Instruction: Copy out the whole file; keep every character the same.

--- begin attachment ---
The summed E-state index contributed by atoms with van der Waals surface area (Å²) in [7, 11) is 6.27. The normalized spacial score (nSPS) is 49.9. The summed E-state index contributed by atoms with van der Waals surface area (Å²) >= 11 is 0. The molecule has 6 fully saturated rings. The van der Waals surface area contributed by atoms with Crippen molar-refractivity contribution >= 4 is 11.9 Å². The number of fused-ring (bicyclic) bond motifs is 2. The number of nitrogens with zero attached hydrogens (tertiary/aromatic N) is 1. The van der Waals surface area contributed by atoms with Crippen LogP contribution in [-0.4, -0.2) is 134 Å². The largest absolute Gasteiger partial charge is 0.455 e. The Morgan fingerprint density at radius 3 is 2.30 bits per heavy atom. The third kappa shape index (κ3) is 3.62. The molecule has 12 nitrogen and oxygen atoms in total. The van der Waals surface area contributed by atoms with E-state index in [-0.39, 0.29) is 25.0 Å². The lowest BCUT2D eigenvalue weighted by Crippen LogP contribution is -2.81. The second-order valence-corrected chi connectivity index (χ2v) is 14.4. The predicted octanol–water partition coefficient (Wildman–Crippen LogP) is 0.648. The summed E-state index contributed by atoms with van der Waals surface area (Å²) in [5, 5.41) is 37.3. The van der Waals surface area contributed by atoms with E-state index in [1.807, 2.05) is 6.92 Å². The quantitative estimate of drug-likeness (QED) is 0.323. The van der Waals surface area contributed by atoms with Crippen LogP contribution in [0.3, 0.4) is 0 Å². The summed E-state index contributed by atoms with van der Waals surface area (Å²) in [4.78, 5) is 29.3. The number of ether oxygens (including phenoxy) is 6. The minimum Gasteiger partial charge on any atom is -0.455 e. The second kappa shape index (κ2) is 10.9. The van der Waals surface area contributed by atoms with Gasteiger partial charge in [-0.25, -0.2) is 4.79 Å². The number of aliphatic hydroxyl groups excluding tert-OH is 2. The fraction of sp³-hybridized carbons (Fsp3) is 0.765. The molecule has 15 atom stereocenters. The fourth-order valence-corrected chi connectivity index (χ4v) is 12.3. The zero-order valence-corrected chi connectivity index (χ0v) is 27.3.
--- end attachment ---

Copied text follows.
The summed E-state index contributed by atoms with van der Waals surface area (Å²) in [7, 11) is 6.27. The normalized spacial score (nSPS) is 49.9. The summed E-state index contributed by atoms with van der Waals surface area (Å²) >= 11 is 0. The molecule has 6 fully saturated rings. The van der Waals surface area contributed by atoms with Crippen molar-refractivity contribution >= 4 is 11.9 Å². The number of fused-ring (bicyclic) bond motifs is 2. The number of nitrogens with zero attached hydrogens (tertiary/aromatic N) is 1. The van der Waals surface area contributed by atoms with Crippen LogP contribution in [-0.4, -0.2) is 134 Å². The largest absolute Gasteiger partial charge is 0.455 e. The Morgan fingerprint density at radius 3 is 2.30 bits per heavy atom. The third kappa shape index (κ3) is 3.62. The molecule has 12 nitrogen and oxygen atoms in total. The van der Waals surface area contributed by atoms with E-state index in [-0.39, 0.29) is 25.0 Å². The lowest BCUT2D eigenvalue weighted by Crippen LogP contribution is -2.81. The second-order valence-corrected chi connectivity index (χ2v) is 14.4. The predicted octanol–water partition coefficient (Wildman–Crippen LogP) is 0.648. The summed E-state index contributed by atoms with van der Waals surface area (Å²) in [5, 5.41) is 37.3. The van der Waals surface area contributed by atoms with E-state index in [1.807, 2.05) is 6.92 Å². The quantitative estimate of drug-likeness (QED) is 0.323. The van der Waals surface area contributed by atoms with Crippen LogP contribution in [0.3, 0.4) is 0 Å². The summed E-state index contributed by atoms with van der Waals surface area (Å²) in [4.78, 5) is 29.3. The number of ether oxygens (including phenoxy) is 6. The minimum Gasteiger partial charge on any atom is -0.455 e. The second kappa shape index (κ2) is 10.9. The van der Waals surface area contributed by atoms with Gasteiger partial charge in [-0.25, -0.2) is 4.79 Å². The number of aliphatic hydroxyl groups excluding tert-OH is 2. The fraction of sp³-hybridized carbons (Fsp3) is 0.765. The molecule has 15 atom stereocenters. The fourth-order valence-corrected chi connectivity index (χ4v) is 12.3. The zero-order valence-corrected chi connectivity index (χ0v) is 27.3.